April 4, 2018

Relish the Opportunity to Teach

Enough is enough. No child deserves to die. As a parent who lost a child to cancer, I can relate to those who lost children in the barbaric school shooting in Parkland, Florida. As I looked at the photos of those lost, I reflected on the tragedy. So many lives that could have been and so many stories that were cut short on that dark day in February. I thought about the teachers who were killed. Here are, in essence, strangers who have dedicated their lives to educating other people’s children and helping them become productive members of our communities and societies. In the case of Parkland and other school shootings, some of these strangers gave their lives to protect other people’s children from death by an assault rifle. It left me speechless in awe.

Showing admiration

Teachers are truly special individuals who deserve our admiration and respect. From kindergarten all the way through medical school, residency, and fellowship, my life has been shaped irrevocably by my teachers. After God and my parents, I am who I am today because of my teachers. There is not one teacher I have ever forgotten, and I am forever grateful for their time, dedication, and care for me and my education. Recently, I was blessed to take care of a family member of one of my teachers, and I was filled with so much gratitude that I was able to give back — through my care — a little of the tremendous gift that teacher gave to me.

Welcome the opportunity to teach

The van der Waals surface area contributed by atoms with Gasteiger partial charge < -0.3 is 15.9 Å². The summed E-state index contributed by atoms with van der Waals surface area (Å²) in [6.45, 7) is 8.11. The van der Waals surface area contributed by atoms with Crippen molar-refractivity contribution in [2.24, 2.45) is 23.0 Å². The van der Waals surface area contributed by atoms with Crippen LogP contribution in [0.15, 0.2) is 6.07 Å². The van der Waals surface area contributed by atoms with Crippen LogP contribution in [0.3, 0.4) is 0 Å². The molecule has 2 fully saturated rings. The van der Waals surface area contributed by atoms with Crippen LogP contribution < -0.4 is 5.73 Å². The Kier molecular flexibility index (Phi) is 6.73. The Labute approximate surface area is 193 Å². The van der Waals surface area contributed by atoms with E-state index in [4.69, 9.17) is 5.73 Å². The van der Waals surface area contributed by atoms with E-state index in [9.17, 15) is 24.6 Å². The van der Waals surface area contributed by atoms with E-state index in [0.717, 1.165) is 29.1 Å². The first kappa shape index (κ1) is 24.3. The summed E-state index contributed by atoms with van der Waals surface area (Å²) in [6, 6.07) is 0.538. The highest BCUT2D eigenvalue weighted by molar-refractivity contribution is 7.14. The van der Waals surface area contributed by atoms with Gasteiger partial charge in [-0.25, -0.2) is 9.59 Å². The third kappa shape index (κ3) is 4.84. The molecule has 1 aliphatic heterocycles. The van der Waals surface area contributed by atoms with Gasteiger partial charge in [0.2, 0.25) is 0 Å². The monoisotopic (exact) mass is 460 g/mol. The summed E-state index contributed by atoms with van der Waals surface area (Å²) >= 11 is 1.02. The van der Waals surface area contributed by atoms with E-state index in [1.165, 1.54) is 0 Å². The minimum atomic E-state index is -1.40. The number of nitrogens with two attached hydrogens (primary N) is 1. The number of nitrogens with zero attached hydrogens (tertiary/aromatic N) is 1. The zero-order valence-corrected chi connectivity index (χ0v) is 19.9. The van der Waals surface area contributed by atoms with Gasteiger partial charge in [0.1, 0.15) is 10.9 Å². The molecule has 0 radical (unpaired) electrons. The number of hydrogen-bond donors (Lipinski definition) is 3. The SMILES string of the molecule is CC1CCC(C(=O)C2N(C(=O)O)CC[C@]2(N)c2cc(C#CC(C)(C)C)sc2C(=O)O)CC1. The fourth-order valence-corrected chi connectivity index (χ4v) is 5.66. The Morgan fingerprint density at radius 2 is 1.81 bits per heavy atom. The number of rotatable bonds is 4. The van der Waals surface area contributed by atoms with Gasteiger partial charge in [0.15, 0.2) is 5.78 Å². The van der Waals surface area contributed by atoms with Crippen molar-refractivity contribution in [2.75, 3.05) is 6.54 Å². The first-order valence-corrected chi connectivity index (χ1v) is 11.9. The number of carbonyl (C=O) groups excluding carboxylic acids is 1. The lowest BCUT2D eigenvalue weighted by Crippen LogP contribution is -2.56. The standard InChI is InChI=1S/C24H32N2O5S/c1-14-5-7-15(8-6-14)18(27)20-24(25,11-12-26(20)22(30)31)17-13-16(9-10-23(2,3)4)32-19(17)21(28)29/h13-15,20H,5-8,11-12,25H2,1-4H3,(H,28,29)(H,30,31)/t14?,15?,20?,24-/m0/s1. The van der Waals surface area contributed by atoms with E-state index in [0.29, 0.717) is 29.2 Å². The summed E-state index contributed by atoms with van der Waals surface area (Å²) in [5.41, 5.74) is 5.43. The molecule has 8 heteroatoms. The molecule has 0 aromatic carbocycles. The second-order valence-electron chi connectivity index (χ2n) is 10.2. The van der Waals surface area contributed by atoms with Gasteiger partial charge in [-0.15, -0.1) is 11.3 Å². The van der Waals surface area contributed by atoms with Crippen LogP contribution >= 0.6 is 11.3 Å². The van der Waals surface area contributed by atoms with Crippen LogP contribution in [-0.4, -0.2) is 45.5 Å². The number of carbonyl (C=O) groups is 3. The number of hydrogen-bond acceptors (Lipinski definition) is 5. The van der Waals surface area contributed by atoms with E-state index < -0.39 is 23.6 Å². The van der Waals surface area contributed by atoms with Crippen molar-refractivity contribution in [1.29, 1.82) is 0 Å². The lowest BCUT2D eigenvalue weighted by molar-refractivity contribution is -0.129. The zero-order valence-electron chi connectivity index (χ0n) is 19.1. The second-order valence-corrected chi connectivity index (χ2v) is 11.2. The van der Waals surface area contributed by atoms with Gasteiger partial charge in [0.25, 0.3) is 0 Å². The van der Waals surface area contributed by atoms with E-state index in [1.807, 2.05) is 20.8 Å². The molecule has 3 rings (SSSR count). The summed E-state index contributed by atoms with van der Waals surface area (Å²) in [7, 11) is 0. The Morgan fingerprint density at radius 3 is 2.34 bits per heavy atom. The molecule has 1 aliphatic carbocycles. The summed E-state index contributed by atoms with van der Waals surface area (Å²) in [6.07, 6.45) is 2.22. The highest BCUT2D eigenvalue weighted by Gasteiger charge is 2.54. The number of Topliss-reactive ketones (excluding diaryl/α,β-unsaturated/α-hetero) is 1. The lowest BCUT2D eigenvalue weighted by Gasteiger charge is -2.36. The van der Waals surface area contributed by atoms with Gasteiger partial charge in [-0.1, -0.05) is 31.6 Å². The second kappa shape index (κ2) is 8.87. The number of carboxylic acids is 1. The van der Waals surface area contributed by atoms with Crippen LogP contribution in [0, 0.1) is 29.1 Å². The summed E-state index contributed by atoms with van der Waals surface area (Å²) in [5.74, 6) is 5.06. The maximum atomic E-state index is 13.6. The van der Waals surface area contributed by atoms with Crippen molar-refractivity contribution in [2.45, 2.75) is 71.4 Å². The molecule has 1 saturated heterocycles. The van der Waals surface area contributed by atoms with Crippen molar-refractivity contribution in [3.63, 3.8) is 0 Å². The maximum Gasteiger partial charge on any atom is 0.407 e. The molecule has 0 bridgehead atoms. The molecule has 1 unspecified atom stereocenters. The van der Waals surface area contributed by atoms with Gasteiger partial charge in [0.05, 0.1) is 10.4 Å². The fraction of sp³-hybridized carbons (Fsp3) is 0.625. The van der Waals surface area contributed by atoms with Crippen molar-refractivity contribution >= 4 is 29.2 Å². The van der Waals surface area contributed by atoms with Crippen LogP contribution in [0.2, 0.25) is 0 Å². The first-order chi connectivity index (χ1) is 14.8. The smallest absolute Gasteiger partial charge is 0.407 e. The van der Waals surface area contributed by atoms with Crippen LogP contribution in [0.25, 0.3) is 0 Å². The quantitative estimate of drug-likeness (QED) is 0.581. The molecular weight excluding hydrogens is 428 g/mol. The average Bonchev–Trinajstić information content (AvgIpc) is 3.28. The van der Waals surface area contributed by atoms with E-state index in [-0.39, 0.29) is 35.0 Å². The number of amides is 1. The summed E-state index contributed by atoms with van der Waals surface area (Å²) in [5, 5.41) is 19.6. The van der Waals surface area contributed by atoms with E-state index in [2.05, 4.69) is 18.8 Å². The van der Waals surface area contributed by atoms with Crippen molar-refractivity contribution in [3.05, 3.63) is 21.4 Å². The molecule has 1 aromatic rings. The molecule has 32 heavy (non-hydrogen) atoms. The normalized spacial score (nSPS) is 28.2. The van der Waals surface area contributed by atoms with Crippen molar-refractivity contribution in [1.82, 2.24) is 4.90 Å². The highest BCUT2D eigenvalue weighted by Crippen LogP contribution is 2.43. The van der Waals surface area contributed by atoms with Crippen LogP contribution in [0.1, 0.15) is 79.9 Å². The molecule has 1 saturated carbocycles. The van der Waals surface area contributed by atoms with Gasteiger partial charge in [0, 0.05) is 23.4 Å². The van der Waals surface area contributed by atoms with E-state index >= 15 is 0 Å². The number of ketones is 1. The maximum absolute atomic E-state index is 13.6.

Therefore, we should relish the opportunity — should it arise — to become a teacher ourselves to the healthcare students and residents that may cross our paths. Some may regard teaching students and residents as a burden, an added task to the hundreds of things that need to be done in a typical workday. Indeed, having students or residents on service with me does add to my workload. I frequently have to stop and explain what I am doing and thinking. Yet, I was in their shoes once upon a time, and I appreciated all the efforts of the residents and attendings who took the time to teach me. What better way to show gratitude to our teachers than to help teach those who are traversing the same path as us? And if I feel like sighing out of frustration from having to stop and teach, I have to remind myself that being a teacher to students and residents is a golden opportunity to shape the lives of the future providers of healthcare to this country. I pray that no teacher has to ever lay down his or her life to protect the lives of their students. I pledge to choose to relish every chance I have to teach so I can help pave the path for others, just as it was paved for me.

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